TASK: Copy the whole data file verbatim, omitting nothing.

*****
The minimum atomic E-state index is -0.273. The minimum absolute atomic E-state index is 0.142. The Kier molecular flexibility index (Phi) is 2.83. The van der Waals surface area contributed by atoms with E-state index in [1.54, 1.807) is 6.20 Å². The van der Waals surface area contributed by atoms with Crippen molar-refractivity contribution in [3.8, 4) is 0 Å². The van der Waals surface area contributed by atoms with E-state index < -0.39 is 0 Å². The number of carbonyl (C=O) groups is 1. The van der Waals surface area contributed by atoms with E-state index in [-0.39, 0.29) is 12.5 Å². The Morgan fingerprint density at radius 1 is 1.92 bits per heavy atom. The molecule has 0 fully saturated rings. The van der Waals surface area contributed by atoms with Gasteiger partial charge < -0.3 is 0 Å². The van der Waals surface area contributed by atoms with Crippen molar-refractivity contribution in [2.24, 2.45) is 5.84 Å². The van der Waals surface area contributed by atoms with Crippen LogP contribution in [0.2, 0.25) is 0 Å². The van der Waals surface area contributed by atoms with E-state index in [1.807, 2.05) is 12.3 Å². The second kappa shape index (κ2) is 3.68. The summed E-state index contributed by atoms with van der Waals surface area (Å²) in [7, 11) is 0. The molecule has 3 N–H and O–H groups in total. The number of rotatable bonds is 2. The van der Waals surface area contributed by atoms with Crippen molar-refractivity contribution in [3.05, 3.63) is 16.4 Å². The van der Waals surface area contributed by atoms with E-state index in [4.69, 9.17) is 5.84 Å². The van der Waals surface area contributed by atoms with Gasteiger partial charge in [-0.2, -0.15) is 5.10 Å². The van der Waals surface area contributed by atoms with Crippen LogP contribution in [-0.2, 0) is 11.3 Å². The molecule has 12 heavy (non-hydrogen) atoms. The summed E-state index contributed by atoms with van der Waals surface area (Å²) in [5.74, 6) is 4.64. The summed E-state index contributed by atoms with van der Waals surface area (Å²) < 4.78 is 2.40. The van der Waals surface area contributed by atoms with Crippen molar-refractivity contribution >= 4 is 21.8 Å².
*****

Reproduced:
The minimum atomic E-state index is -0.273. The minimum absolute atomic E-state index is 0.142. The Kier molecular flexibility index (Phi) is 2.83. The van der Waals surface area contributed by atoms with E-state index in [1.54, 1.807) is 6.20 Å². The van der Waals surface area contributed by atoms with Crippen molar-refractivity contribution in [3.8, 4) is 0 Å². The van der Waals surface area contributed by atoms with E-state index < -0.39 is 0 Å². The number of carbonyl (C=O) groups is 1. The van der Waals surface area contributed by atoms with E-state index in [-0.39, 0.29) is 12.5 Å². The Morgan fingerprint density at radius 1 is 1.92 bits per heavy atom. The molecule has 0 fully saturated rings. The van der Waals surface area contributed by atoms with Gasteiger partial charge < -0.3 is 0 Å². The van der Waals surface area contributed by atoms with Crippen molar-refractivity contribution in [2.24, 2.45) is 5.84 Å². The van der Waals surface area contributed by atoms with Crippen LogP contribution in [0.2, 0.25) is 0 Å². The van der Waals surface area contributed by atoms with E-state index in [1.807, 2.05) is 12.3 Å². The second kappa shape index (κ2) is 3.68. The summed E-state index contributed by atoms with van der Waals surface area (Å²) in [7, 11) is 0. The molecule has 3 N–H and O–H groups in total. The number of rotatable bonds is 2. The van der Waals surface area contributed by atoms with Crippen molar-refractivity contribution in [3.05, 3.63) is 16.4 Å². The van der Waals surface area contributed by atoms with E-state index in [4.69, 9.17) is 5.84 Å². The van der Waals surface area contributed by atoms with Gasteiger partial charge in [-0.2, -0.15) is 5.10 Å². The van der Waals surface area contributed by atoms with Crippen LogP contribution in [-0.2, 0) is 11.3 Å². The molecule has 12 heavy (non-hydrogen) atoms. The summed E-state index contributed by atoms with van der Waals surface area (Å²) in [5.74, 6) is 4.64. The summed E-state index contributed by atoms with van der Waals surface area (Å²) < 4.78 is 2.40. The van der Waals surface area contributed by atoms with Crippen molar-refractivity contribution >= 4 is 21.8 Å².